Document - Timeline of Arms Trade Treaty Campaign Landmarks - Fact Sheet

AMNESTY INTERNATIONAL

AMNESTY INTERNATIONAL FACT SHEET AI index: ACT 30/016/2013 4 March 2013

Timeline of Arms Trade Treaty Campaign Landmarks 1993 and 1994 – Four individuals from Amnesty International and three small NGOs (the British American Security Information Council, Saferworld UK and the World Development Movement UK) discuss and draw up a proposal for legally binding Code to control arms transfers to respect human rights and other principles of international law, and lawyers from Cambridge and Essex University in the UK assist in drafting the text.

1995 to 1999 – Amnesty International joins Dr Oscar Arias, other Nobel Peace Prize laureates and a few smaller NGOs to draft and call for a “legally binding International Code of Conduct on Arms Transfers”.

May 1998 – Responding to the Nobel Peace laureates and NGO campaign, the European Union agrees an EU Code of Conduct on Arms Exports with a human rights criterion, but the Code is not a legally binding treaty.

1997 and 1998 – Also responding to the campaign, US Senator John Kerry and Representatives Cynthia McKinney and Dana Rohrabacher introduce three versions of the Code of Conduct in the US House and Senate respectively.

1999 – US Senator John Kerry wins adoption by Congress of the International Arms Sales Code of Conduct Act mandating the US President to negotiate the establishment of an international regime to promote global transparency on arms transfers and to limit, restrict, or prohibit arms transfers to countries that do not observe certain fundamental values of human liberty, peace, and international stability.

November 2000 – All UN Member States are given a revised draft legally binding International Code of Conduct on Arms Transfers in a new document circulated at the UN by Dr Oscar Arias, Archbishop Desmond Tutu, José Ramos Horta, Amnesty International and other Nobel Peace laureates and NGOs.

2000 and 2001 – Amnesty International, NGO policy experts and Cambridge University lawyers draft international legal principles for a “Framework Convention on International Arms Transfers” and begin promoting the new text with friendly governments.

October 2003 – Amnesty International, Oxfam and IANSA launch the Control Arms campaign for a global “Arms Trade Treaty” (ATT) in more than a hundred countries. Over the next two and a half years support for an ATT grows from just a handful of governments to more than 50, including the UK as the first Permanent Member of the UN Security Council to support the ATT initiative and all member states of the European Union.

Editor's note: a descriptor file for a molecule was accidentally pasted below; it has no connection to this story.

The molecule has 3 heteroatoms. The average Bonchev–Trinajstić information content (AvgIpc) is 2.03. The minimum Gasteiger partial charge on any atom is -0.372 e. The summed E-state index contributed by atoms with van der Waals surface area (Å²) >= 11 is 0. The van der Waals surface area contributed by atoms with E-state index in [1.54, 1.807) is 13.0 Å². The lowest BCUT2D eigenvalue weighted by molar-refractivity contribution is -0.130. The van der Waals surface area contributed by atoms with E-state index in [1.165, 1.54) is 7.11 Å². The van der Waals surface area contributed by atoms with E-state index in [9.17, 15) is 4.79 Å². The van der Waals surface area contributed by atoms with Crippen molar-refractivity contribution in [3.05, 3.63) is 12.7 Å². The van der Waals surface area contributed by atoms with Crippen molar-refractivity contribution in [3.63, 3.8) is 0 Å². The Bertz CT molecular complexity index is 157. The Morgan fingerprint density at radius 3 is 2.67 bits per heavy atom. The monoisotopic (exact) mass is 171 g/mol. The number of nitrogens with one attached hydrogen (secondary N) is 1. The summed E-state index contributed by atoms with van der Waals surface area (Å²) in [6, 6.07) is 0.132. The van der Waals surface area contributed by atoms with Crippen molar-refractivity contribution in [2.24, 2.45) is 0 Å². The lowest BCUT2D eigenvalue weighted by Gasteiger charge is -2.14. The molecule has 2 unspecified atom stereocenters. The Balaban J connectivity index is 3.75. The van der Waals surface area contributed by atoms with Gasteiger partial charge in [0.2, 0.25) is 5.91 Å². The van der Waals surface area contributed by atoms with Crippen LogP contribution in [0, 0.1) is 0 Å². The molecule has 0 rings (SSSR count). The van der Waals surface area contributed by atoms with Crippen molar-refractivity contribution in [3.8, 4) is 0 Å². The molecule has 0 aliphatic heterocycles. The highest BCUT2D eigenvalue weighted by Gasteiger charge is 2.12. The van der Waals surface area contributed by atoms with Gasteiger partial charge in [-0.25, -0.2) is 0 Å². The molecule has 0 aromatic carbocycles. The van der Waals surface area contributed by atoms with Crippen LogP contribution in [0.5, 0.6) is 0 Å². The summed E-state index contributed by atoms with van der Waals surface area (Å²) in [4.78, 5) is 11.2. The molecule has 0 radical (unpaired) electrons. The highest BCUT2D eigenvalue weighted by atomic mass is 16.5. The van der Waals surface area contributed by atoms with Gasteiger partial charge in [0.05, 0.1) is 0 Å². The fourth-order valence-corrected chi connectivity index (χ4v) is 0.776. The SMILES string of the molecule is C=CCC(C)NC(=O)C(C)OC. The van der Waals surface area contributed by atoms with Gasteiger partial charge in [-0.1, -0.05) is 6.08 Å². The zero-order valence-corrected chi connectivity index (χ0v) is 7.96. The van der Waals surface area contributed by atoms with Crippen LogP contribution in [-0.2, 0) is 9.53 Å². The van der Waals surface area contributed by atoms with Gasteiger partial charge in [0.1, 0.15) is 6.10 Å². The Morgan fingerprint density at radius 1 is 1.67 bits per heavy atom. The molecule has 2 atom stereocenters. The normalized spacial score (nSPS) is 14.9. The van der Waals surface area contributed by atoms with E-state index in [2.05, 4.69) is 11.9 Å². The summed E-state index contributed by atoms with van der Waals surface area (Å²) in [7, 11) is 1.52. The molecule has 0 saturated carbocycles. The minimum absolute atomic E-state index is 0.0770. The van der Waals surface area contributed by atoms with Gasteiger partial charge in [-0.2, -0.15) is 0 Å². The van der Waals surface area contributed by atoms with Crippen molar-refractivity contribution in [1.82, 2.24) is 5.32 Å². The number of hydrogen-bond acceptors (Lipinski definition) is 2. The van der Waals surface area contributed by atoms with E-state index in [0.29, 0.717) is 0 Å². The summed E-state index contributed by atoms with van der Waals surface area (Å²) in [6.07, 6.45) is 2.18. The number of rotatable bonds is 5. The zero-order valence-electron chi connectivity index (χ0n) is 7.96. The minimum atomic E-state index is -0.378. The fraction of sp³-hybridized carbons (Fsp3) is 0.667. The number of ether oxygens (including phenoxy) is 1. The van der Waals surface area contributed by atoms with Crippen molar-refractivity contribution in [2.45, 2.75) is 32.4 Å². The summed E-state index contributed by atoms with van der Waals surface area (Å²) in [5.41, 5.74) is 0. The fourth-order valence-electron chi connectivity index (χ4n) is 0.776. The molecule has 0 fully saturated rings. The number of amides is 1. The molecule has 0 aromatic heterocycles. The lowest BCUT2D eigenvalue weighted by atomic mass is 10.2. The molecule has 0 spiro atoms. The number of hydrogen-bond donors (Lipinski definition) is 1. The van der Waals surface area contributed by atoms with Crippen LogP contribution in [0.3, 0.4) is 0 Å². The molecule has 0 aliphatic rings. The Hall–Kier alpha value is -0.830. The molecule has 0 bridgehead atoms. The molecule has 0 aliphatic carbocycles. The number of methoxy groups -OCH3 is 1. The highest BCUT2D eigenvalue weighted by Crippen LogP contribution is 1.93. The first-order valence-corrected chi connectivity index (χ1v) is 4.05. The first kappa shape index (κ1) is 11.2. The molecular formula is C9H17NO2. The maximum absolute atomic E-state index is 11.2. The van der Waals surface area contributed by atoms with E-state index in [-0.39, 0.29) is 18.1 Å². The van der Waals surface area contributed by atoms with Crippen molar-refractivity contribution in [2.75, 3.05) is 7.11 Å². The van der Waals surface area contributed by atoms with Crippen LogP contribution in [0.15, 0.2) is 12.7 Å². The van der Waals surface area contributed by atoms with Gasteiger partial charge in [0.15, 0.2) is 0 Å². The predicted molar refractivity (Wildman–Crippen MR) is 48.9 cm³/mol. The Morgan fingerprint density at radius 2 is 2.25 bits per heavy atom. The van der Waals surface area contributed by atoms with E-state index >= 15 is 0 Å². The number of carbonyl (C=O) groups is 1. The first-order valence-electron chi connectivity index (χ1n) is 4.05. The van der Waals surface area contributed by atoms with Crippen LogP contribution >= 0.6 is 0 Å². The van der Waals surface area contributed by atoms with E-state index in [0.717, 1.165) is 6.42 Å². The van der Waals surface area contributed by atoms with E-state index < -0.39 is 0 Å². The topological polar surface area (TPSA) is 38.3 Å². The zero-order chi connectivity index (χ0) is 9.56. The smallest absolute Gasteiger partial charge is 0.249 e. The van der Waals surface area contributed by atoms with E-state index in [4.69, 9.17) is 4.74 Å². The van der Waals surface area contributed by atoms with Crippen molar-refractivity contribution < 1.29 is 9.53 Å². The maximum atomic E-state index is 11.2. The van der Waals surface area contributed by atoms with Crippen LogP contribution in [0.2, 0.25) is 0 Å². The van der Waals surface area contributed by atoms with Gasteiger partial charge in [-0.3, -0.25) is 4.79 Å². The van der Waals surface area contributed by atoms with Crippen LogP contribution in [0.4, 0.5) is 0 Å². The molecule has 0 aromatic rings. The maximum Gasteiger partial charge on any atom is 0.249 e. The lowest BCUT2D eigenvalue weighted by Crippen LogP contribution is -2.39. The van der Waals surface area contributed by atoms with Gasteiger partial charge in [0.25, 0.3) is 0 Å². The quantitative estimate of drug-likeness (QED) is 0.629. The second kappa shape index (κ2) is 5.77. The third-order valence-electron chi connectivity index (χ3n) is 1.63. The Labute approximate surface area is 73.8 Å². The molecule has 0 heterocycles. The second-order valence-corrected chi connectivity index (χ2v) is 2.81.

June 2006 – the Control Arms campaign hands over its “Million Faces” petition to UN Secretary General Kofi Annan calling on leaders to back the ATT to establish stricter controls on the international arms trade.

July 2006 – Argentina, Australia, Costa Rica, Finland, Japan, Kenya and the UK draft and then circulate a United Nations General Assembly resolution “Towards an Arms Trade Treaty”.

December 2006 – 153 States at the UN General Assembly vote in favour of a resolution calling on the UN Secretary General to “seek the views of Member States on the feasibility, scope and draft parameters for a comprehensive, legally binding instrument...” There are 24 abstentions and only the USA votes against the resolution.

2007 – As the UN Secretary General seeks the views of States, Amnesty International and its Control Arms partners hold more than 100 “people's consultation” events around the world to convince governments to support an effective ATT.

October 2009 – The Obama Administration declares US support for an ATT, reversing the opposition of the previous Bush Administration, but only on condition the treaty is adopted by consensus in the UN.

December 2009 – 153 UN member states vote in favour of starting a formal UN process including a series of five preparatory meetings leading to the Arms Trade Treaty negotiating conference in July 2012.

2010 and 2011 – The preparatory meetings result in an ever stronger outcome document from the UN Chair - which is supposed to reflect an overwhelming majority of Member States. The Chair’s draft paper eventually includes a key proposal by Amnesty International and the International Committee of the Red Cross that where there exists a substantial risk that an international arms transfer is likely to be used to commit or facilitate serious violations of international human rights law or International Humanitarian Law, the transfer will not be authorized.

February 2012 – At the fifth and final UN preparatory meeting ahead of July’s negotiation conference, the UN Chair’s draft paper is accepted as a starting document for the negotiations.

July 2012 – A month-long Diplomatic Conference on the Arms Trade Treaty at the UN ends with a draft treaty text, but states fail to adopt it, with several – including the USA, Russia and China – asking for more time.

November 2012 – 157 UN member states vote in favour of holding a "Final UN Conference on the ATT” in March 2013 on the basis of consensus in order to "complete" the treaty text.

March 2013 – “Final UN Conference on the ATT” will be held in New York from 18-28 March 2013.

/ENDS

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